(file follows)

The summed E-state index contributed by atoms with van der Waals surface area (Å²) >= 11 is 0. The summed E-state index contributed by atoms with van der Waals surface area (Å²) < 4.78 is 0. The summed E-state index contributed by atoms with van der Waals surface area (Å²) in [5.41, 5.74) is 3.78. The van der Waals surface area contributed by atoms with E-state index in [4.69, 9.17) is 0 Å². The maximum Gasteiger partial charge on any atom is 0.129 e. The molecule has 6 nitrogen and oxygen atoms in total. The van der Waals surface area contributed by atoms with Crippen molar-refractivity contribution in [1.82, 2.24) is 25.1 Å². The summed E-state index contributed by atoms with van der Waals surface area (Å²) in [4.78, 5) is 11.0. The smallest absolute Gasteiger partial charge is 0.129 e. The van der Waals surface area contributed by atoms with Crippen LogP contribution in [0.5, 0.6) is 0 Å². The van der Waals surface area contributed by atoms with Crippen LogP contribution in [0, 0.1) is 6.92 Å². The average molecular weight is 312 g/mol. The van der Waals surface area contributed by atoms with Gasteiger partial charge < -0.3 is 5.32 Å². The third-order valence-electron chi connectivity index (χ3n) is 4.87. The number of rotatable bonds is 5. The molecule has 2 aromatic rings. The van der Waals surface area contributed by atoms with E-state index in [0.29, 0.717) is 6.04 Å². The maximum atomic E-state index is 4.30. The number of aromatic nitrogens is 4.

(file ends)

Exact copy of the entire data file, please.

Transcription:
The summed E-state index contributed by atoms with van der Waals surface area (Å²) >= 11 is 0. The summed E-state index contributed by atoms with van der Waals surface area (Å²) < 4.78 is 0. The summed E-state index contributed by atoms with van der Waals surface area (Å²) in [5.41, 5.74) is 3.78. The van der Waals surface area contributed by atoms with E-state index in [4.69, 9.17) is 0 Å². The maximum Gasteiger partial charge on any atom is 0.129 e. The molecule has 6 nitrogen and oxygen atoms in total. The van der Waals surface area contributed by atoms with Crippen molar-refractivity contribution in [1.82, 2.24) is 25.1 Å². The summed E-state index contributed by atoms with van der Waals surface area (Å²) in [4.78, 5) is 11.0. The smallest absolute Gasteiger partial charge is 0.129 e. The van der Waals surface area contributed by atoms with Crippen LogP contribution in [0.5, 0.6) is 0 Å². The van der Waals surface area contributed by atoms with Crippen LogP contribution in [0, 0.1) is 6.92 Å². The average molecular weight is 312 g/mol. The van der Waals surface area contributed by atoms with Gasteiger partial charge < -0.3 is 5.32 Å². The third-order valence-electron chi connectivity index (χ3n) is 4.87. The number of rotatable bonds is 5. The molecule has 2 aromatic rings. The van der Waals surface area contributed by atoms with E-state index in [0.29, 0.717) is 6.04 Å². The maximum atomic E-state index is 4.30. The number of aromatic nitrogens is 4.